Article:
Kawanishi developed a number of other variants and planned a lot more when the war ended. About 1,500 of the various models had been created. In battle over Formosa (Taiwan), the Philippines, Okinawa, and the house islands, Shiden pilots acquitted themselves nicely but this superb airplane was yet another very good design and style that appeared too late and in as well few numbers to reverse Japan’s fortunes in the air war.

NASM’s Shiden Kai is one of 3 remaining today. The other two are displayed at the U. S. Air Force Museum in Dayton, Ohio, and the New England Air Museum in Windsor Locks, Connecticut. American intelligence units collected 4 GEORGE fighters from numerous Japanese airfields and delivered them to Yokosuka Naval Shipyard for shipment to the United States. The NASM GEORGE came from Omura or Oppama Naval Air Station, Japan, and the fighter arrived stateside aboard the escort carrier &quotUSS Barnes.&quot It was probably evaluated at the Naval Aircraft Factory at Philadelphia, and then moved to Willow Grove Naval Air Station. The GEORGE remained outdoors on show and steadily deteriorated along with a group of German and Japanese airplanes till 1983 when the Smithsonian Institution acquired it. The airplane was stored at the Paul Garber Facility until NASM loaned it to the Champlin Fighter Museum in Mesa, Arizona, for restoration in December 1991 and the project was completed in November 1994. The restored Shiden Kai wears the colors and markings of the 343rd Kokutai, a unit stationed at Omura Naval Air Station in 1945.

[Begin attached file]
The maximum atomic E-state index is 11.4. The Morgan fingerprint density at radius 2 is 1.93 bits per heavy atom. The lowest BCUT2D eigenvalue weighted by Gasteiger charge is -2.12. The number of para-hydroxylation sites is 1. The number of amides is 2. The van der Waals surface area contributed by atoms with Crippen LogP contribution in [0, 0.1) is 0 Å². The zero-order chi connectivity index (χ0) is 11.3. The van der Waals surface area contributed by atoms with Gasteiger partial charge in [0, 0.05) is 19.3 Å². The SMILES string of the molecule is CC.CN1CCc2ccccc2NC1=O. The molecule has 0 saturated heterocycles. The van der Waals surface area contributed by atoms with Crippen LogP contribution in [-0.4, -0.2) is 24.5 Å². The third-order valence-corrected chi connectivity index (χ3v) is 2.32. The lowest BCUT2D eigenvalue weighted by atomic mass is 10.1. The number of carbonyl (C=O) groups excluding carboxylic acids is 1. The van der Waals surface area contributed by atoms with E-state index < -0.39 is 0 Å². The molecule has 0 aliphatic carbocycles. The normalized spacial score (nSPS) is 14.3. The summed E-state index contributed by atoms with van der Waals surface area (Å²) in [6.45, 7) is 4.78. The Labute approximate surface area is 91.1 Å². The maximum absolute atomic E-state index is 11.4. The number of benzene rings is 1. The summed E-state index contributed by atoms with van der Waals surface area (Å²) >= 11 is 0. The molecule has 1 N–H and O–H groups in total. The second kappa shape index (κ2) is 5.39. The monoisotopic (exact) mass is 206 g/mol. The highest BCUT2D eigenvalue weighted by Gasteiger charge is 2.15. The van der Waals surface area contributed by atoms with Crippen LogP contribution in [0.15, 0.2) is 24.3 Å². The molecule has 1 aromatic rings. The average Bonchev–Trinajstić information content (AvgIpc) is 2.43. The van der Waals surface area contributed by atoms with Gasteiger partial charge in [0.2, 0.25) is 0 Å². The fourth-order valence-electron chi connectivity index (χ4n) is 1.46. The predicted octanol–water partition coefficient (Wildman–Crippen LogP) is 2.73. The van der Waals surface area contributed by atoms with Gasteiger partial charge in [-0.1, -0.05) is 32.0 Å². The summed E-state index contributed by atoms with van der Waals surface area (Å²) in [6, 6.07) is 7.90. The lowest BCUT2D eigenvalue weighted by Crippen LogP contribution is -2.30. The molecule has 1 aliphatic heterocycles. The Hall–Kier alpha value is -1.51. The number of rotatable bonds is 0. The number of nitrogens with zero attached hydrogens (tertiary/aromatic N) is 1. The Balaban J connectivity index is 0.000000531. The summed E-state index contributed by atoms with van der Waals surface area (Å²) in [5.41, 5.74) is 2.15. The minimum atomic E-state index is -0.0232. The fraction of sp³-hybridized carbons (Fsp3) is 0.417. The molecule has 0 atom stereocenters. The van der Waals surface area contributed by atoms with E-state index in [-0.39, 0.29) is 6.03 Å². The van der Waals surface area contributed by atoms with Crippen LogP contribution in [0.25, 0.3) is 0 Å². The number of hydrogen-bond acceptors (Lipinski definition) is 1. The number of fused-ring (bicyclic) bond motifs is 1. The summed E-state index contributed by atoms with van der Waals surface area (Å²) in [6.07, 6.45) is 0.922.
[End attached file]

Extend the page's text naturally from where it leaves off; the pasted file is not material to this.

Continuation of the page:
Transferred from the United States Navy.

Kawanishi Kokuki K. K.


Nation of Origin:

Overall: 400 x 930cm, 2675kg, 1200cm (13ft 1 1/2in. x 30ft 6 1/8in., 5897.3lb., 39ft four 7/16in.)

All-metal monocoque construction

Physical Description:
Single-engine, low-wing monoplane, standard layout with tailwheel landing gear.

Image from page 241 of “The Bell Technique technical journal” (1922)

Image by Net Archive Book Images
Identifier: bellsystemtechni06amerrich
Title: The Bell Program technical journal
Year: 1922 (1920s)
Authors: American Phone and Telegraph Company
Subjects: Telecommunication Electric engineering Communication Electronics Science Technologies
Publisher: [Brief Hills, N.J., etc., American Phone and Telegraph Co.]
Contributing Library: Prelinger Library
Digitizing Sponsor: Web Archive

View Book Web page: Book Viewer
About This Book: Catalog Entry